Bessey Creek “Hybrid Wetland Treatment Project,” What’s That? St Lucie River/Indian River Lagoon

Bessey Creek in 1965, is the exiting point for C-23 into the St Lucie River. The canal was  built between 1959 and  1961.
Bessey Creek (winding left into today’s Palm City) along exiting point for C-23 into the St Lucie River. The canal was built between 1959 and 1961. Bessey Creek used to be a flowing, clean beautiful creek–today it is polluted.(Photo Thurlow Archive, 1965)

Press Release for “Hybrid Wetland Technology Treatment Project Groundbreaking:”

(http://www.martin.fl.us/documents2010/info_release/eng/2015/MC_Info_Release-Bessey_Hybrid_event_FINAL.pdf)

Because of my Sewall’s Point commission position, I received an invitation to attend yesterday’s groundbreaking of Martin County’s “Bessey Creek Hybrid Wetland Treatment Technology Project” ceremony located about 2.1 miles north of SW Citrus Boulevard in Palm City. I was honored that they invited me, so I decided to go. I have read about the project for a couple of years now, but of course I am no expert on chemical cleaning of filthy storm water running into our waterways.

On the way there, I was thinking:

“Does Bessey Creek really start all the way out here?”

I always think of the mouth of Bessey Creek, which intersects with the notorious C-23 Canal as the border of Martin and St Lucie Counties, when I think of Bessey Creek.

Driving so far away from the coast, memories came back to me of Martin County High School in the 1980s, and the great parties off of Boat Ramp Road! (I’ll stop there…. ūüôā

Years ago, before the draining and canal building of the 1920s and after, these Palm City area lands were mostly “wetlands” but now they are “dry.” When I was young, it was mostly cows “out here,” but now it is thousands of people and agricultue.

Bessey Creek area
Bessey Creek area by groundbreaking off Citrus Blvd. (northern  part of photo Google map photo)
This photo is more easterly showing where Bessey Creek exits into SLR. (Google Earth)
This photo is more south-easterly showing where Bessey Creek exits into SLR. (Google Earth) Today’s version of 1965 photo at beginning of this blog post.

The groundbreaking was very well done and elegant Vice-Chair of the Martin County commission, Ann Scott, led the ceremony. Commissioner, John Haddox, was there as well. Deb Drum’s team, ¬†from the county’s Ecosystem Restoration and Management Division of the Martin County Engineering Department is the lead organizer for the project itself. One of the many things they are working on!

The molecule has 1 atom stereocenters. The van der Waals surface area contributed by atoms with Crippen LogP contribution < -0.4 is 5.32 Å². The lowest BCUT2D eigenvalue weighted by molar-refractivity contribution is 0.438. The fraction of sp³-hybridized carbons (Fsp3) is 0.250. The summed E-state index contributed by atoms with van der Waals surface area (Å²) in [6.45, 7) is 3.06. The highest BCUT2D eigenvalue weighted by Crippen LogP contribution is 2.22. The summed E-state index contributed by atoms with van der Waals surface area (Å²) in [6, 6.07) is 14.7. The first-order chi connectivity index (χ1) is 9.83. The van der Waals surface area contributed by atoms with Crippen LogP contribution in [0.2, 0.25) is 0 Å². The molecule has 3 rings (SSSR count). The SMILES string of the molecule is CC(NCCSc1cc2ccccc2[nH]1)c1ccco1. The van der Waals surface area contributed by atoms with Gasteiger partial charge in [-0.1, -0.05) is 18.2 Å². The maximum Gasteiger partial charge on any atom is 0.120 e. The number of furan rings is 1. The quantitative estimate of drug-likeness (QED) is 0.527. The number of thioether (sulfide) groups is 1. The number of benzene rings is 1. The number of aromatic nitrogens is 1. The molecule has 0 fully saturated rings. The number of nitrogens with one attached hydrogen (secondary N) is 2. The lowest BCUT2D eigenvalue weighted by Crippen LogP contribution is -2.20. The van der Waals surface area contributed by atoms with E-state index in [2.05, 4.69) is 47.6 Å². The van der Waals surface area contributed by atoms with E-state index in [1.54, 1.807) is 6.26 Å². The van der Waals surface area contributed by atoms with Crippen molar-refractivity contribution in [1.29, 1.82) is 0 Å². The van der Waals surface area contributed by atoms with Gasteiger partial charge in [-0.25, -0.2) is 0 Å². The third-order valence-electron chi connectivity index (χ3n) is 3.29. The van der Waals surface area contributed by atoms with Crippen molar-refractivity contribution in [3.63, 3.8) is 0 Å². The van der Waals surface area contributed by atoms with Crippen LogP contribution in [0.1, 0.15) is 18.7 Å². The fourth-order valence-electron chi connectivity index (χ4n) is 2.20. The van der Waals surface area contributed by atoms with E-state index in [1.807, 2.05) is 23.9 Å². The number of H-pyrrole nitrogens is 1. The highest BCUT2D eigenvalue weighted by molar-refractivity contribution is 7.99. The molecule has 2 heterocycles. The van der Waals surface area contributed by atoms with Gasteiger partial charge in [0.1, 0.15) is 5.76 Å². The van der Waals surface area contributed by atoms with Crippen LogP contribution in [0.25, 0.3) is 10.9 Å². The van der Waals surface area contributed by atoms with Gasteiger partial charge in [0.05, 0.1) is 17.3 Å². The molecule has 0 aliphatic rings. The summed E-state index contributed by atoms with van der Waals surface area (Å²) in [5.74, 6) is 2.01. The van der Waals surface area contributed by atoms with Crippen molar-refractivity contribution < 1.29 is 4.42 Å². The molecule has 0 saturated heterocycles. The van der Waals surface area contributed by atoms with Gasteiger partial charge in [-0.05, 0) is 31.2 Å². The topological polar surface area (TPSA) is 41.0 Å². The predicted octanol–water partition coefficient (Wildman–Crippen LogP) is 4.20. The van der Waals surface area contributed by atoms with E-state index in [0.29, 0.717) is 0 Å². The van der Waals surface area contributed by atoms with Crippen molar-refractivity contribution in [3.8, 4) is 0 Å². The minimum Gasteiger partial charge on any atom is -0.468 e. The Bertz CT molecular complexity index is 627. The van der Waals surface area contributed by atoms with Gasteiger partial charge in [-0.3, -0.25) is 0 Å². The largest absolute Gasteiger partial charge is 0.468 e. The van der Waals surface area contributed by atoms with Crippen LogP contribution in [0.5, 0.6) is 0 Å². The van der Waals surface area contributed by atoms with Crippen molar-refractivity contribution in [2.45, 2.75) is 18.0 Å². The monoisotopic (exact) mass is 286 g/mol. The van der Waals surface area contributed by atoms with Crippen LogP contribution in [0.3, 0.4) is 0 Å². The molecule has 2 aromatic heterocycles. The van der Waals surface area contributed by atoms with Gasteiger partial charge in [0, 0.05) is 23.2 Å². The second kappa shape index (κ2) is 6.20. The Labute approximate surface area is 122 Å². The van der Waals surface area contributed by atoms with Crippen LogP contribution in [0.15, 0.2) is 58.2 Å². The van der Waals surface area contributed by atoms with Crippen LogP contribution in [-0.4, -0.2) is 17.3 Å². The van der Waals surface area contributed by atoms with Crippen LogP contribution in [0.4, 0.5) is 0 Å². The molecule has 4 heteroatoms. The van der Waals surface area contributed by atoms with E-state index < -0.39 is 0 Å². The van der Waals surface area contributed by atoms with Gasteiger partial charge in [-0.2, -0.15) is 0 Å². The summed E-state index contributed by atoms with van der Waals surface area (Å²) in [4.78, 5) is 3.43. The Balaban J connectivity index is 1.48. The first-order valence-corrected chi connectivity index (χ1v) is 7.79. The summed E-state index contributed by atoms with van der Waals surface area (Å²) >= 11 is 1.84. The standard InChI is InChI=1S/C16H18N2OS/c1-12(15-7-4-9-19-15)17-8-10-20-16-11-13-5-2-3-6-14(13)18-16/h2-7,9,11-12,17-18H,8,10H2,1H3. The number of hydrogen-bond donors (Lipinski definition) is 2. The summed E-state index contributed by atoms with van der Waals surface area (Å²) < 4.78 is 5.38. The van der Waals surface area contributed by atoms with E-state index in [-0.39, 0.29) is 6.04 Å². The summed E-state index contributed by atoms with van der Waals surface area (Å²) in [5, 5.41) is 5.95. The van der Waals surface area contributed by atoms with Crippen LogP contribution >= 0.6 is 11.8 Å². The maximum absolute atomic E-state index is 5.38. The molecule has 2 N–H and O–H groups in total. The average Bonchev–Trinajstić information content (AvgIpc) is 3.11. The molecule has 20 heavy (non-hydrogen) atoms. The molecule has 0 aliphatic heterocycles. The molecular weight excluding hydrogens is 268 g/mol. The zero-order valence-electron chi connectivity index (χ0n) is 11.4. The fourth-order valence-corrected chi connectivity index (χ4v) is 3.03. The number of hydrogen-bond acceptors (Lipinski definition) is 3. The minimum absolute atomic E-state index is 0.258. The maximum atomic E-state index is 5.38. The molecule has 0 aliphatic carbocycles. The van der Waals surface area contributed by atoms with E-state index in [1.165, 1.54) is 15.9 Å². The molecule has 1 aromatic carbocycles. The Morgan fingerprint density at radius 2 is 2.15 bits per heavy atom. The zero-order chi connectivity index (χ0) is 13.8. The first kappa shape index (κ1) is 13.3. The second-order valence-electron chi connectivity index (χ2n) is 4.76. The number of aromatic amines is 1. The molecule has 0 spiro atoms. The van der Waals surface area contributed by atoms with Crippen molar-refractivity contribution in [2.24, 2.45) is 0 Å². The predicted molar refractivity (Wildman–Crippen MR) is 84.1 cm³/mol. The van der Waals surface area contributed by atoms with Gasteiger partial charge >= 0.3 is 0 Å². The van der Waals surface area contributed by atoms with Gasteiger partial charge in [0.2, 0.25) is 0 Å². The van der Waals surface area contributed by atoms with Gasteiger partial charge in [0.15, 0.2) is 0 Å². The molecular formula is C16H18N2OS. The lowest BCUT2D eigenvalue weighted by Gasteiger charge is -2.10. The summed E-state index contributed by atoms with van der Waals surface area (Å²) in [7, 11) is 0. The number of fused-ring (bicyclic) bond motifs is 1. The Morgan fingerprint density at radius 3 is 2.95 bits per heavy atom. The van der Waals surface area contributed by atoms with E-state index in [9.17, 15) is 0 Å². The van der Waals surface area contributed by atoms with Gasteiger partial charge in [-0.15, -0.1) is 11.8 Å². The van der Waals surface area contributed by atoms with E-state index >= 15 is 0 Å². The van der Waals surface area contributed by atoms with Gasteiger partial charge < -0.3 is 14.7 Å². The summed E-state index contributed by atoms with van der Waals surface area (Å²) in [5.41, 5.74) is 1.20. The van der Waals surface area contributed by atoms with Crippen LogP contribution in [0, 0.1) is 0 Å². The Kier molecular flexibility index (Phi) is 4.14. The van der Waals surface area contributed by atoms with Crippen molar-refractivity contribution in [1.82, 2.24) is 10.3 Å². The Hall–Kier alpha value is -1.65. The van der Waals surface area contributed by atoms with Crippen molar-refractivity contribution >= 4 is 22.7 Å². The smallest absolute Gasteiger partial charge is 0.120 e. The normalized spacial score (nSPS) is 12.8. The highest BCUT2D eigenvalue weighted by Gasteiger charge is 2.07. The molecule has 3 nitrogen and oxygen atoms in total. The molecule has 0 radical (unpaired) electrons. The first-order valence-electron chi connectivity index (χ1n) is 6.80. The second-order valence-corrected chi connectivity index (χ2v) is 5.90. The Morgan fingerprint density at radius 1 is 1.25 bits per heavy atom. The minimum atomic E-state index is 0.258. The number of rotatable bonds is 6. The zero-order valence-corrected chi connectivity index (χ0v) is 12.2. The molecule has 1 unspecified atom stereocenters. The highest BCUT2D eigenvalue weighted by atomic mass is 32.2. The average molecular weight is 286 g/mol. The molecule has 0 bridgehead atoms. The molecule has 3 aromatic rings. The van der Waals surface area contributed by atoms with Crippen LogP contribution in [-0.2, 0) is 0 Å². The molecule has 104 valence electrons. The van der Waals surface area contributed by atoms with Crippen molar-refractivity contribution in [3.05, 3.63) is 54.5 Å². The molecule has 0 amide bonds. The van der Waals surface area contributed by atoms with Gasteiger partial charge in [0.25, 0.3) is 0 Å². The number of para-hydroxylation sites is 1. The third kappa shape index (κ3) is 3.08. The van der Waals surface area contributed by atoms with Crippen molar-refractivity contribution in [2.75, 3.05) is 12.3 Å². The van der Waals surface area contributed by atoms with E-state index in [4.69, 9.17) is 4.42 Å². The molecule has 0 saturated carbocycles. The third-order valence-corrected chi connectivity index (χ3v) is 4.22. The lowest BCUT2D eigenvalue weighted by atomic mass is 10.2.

The Florida Legislature, especially Senator Joe Negron, and the Florida Department of Agriculture also very much helped with this 3 million dollar “turn dirt” project. According to Mr Budell from the Department of Agriculture, the Bessey Creek project is one of about 10 in the state and mid-sized in comparison.

Deb Drum, MC (Photo JTL)
Deb Drum, MC (Photo JTL)
Senator Joe Negron and Rich Budell, FDACS. (Photo JTL)
Senator Joe Negron, Rich Budell, FDACS and MC Administrator, Taryn Kryzda. (Photo JTL)
Part of area to be constructed. (Photo JTL)
Part of area to be constructed. (Photo JTL)
Artist drawing of project to come. (Photo JTL)
Artist drawing of project to come. (Photo JTL)

I am happy to see the Agriculture Department’s involvement as “Ag.” plays a huge role in the problem in the first place and without them, as powerful as they are, like it or not, we will never get anywhere…

After the ceremony, Tom Debusk from the company “Watershed Technologies” (http://www.watershedtechnologiesllc.com/technology/)¬†gave a presentation explaining how the system operated. The link above is an excellent resource and also has previous articles from TC PALM.

As usual, during the presentation, I had to ask a lot of questions to understand, and Mr Debusk was very patient with me, but basically the remaining pathetic “headwaters” of Bessey Creek start somewhere between Boat Ramp Road and Citrus Blvd, close to where we¬†were all standing. ¬†The county is leasing (for almost nothing) this land from the state.¬†It will be up and running in one year.

How does it work?

Well, simply put, a pond like treatment area will be built¬†and take diverted waters from Bessey Creek and treat them with a combination of aluminum sulfate (basically a salt that is non poisonous and has natural properties to clean water (http://en.wikipedia.org/wiki/Aluminium_sulfate,) and aquatic plants that will “uptake” mostly phosphorus, but also some nitrogen, and other pollutants from the water. So pollutants will be “separated” or “taken in”….leaving the water clean as it meanders to the St Lucie River/Indian River Lagoon.

We must keep in mind of course, that phosphorus and nitrogen come from the surrounding lands: equestrian community; decorative plant farms; ¬†ranch homes; (fertilizer and animal waste….etc…)

Tom Debusk of Watershed Technologies explains the project. (Photo JTL)
Tom Debusk of Watershed Technologies explains the project. (Photo JTL)